Educating Children Through Cartoons
May 21, 2015
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A senior in high school sits with his ten year old sister to talk about their favorite show together, and he finds himself arguing over the symbolism in a character’s favorite ice cream flavor. At no point does he question any of this– he’s certain he is part of the target audience for Steven Universe. He’s probably correct.
Are children’s shows evolving to tackle more real-world issues and thus gaining an older audience? Has this been a change for the better in the industry?
Avatar: The Last Airbender and Gravity Falls, programs aired on the same channel as Spongebob and Teen Titans, teach teenagers and adults about mental disorders and grief. They make jokes about the illuminati and pedophilia.
Gravity Falls’s fanbase outgrew middle school when the writer, Alex Hirsch, included jokes like a book about puberty titled, “Why Am I Sweaty?” and implying that a candy was laced with drugs. In November, Hirsch pranked the majority of his older fanbase by creating a fake spoiler and purposely leaking it online.
Legend of Korra no longer aired on live tv near the series’ end because its viewers were almost entirely adults and teenagers. Episodes were then uploaded weekly until the finale, which featured the canonical pairing of Korra and Asami, two bisexual women.
Both Steven Universe and Legend of Korra have main characters with mood disorders and some with physical disabilities. Korra, for the majority of the third season, had depression and was unable to fight. Steven’s guardians all show signs of PTSD after the death of a loved one.
Many say the new fans are beneficial to the industry as shows are critiqued with a new perspective. Characters are complex and grow as the show progresses, casts are diverse and conflicts are gripping. Animation is a technique rather than a genre.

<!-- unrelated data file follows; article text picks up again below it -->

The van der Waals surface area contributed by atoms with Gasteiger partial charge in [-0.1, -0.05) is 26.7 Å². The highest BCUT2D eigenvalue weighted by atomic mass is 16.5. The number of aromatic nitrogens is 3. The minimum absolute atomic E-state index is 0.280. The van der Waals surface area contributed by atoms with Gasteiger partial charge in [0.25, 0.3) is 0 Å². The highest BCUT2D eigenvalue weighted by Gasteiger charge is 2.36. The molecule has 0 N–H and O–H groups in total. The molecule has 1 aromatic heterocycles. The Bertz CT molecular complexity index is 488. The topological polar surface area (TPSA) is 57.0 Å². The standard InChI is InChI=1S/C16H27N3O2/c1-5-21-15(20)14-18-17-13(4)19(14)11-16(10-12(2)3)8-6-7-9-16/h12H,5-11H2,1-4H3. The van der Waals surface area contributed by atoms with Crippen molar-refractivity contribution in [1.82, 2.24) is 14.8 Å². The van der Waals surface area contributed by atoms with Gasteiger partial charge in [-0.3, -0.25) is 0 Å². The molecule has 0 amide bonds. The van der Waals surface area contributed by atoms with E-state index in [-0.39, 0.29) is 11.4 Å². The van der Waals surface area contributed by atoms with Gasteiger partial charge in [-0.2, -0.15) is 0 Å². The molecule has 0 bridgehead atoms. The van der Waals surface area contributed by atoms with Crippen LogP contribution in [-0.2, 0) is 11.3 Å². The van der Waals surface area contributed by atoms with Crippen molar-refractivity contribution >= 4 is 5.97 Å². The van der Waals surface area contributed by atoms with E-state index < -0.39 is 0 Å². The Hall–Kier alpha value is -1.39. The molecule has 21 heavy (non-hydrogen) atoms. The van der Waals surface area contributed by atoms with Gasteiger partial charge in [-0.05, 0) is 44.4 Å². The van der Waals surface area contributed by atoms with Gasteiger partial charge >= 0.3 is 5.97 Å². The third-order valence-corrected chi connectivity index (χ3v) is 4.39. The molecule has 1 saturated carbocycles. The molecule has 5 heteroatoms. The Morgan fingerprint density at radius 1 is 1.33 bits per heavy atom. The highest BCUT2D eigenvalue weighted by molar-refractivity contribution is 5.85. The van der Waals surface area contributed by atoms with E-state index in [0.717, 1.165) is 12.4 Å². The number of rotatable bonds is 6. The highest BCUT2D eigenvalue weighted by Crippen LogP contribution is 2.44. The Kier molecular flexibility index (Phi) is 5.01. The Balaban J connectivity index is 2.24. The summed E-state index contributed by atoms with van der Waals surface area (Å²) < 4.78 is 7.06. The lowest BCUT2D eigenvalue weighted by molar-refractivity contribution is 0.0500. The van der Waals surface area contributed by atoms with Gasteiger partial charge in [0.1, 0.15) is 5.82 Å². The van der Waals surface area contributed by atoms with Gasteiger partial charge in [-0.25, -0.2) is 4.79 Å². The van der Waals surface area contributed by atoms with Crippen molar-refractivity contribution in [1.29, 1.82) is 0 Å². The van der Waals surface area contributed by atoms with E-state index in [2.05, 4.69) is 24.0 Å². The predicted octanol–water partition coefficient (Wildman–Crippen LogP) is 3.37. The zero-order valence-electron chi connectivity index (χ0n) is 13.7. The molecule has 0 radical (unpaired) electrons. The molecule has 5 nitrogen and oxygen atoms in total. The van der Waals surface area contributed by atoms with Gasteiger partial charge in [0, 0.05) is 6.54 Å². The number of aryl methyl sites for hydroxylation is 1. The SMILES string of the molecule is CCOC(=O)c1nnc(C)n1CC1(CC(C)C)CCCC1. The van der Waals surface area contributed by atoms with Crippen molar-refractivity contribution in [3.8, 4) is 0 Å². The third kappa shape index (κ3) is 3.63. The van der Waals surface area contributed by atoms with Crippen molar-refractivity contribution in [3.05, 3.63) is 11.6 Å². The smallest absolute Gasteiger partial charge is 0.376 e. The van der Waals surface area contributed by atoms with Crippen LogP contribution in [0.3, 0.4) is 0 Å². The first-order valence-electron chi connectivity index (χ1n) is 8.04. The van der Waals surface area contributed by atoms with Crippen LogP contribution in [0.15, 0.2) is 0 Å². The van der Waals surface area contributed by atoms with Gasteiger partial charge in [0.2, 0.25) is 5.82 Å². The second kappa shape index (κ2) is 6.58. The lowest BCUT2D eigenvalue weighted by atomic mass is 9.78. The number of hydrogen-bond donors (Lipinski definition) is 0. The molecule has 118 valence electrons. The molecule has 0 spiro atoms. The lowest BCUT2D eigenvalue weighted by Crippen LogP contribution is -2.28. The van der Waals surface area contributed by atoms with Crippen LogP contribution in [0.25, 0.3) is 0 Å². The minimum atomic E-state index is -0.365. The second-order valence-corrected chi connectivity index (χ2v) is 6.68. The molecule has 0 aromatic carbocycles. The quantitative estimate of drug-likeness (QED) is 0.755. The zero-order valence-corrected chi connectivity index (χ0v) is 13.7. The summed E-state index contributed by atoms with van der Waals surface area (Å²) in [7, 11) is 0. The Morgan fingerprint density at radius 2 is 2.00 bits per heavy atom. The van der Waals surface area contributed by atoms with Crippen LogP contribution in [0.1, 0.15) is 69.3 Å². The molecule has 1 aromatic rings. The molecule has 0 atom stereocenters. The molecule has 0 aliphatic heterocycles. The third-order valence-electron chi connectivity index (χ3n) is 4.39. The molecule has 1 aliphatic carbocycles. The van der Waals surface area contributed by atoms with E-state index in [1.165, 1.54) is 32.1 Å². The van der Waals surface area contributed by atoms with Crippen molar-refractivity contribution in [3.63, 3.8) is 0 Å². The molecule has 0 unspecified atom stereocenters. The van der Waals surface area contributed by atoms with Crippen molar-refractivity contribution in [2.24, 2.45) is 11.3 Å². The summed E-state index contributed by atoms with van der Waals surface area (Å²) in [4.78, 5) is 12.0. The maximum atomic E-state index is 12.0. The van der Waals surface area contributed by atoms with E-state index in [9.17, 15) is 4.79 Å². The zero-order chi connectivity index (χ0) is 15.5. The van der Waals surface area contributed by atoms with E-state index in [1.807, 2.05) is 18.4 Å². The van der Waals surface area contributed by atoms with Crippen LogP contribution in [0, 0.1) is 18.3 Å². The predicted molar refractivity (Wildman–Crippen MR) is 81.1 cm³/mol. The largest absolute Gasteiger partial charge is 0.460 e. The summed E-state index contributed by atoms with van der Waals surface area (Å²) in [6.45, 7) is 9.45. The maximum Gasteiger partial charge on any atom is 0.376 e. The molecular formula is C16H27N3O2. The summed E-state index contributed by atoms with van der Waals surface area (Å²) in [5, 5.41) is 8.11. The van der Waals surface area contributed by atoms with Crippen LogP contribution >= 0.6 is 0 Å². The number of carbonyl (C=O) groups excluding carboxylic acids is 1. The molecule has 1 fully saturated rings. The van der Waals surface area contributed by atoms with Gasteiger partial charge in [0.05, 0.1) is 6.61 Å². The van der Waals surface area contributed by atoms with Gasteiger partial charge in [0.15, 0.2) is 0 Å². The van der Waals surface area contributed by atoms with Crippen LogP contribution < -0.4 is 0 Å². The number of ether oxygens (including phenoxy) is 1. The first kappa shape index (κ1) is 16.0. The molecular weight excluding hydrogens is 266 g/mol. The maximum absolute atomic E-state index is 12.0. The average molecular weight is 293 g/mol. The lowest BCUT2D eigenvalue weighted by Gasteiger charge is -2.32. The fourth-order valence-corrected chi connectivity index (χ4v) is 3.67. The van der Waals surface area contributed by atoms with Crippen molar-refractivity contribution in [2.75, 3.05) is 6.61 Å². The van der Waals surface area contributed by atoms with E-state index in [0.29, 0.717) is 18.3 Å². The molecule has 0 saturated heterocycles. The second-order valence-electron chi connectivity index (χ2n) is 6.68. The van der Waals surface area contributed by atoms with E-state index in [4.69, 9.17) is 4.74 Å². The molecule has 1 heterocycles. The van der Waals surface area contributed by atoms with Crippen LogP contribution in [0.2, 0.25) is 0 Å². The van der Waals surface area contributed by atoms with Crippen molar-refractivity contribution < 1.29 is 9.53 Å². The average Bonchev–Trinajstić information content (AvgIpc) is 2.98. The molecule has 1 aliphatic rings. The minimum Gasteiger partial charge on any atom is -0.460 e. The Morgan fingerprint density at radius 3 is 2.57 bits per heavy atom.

The representation of marginalized or invisible groups has also shown itself in recent serieses. The majority of Steven Universe’s cast and characters is composed of women of color. Legend of Korra almost never aired because of a female, non-white protagonist. Adventure Time’s BMO is a genderfluid robot who fluctuates between both genders.
Disabled characters have shown up multiple times as major characters in the Avatar: The Last Airbender franchise, including the blind bandit, Toph Beifong, whose character arc centers around her living with her disability.
“People see me and think I’m weak,” she said in the episode ‘The Chase.’ “They wanna take care of me, but I can take care of myself, by myself.”
The show avoids the cliched conflict about ‘overcoming’ a disability and instead has Toph grow strong and fearless while being blind. She is never thought of as lesser because of her disability.
If minorities are given representation in cartoons, it could mean children grow up without biases towards said groups. Children stop seeing people of color or disabled people as alien, rather they see them as people.
Not to mention the kids who grow up as minorities and have never seen themselves represented in media before these programs. Little girls could dream about becoming super-heros, disabled children would feel accepted, and non-white children would know they have value.
The new standards for cartoons are making headway for the growth of the animation industry and social equality in the newest cartoon-driven generation.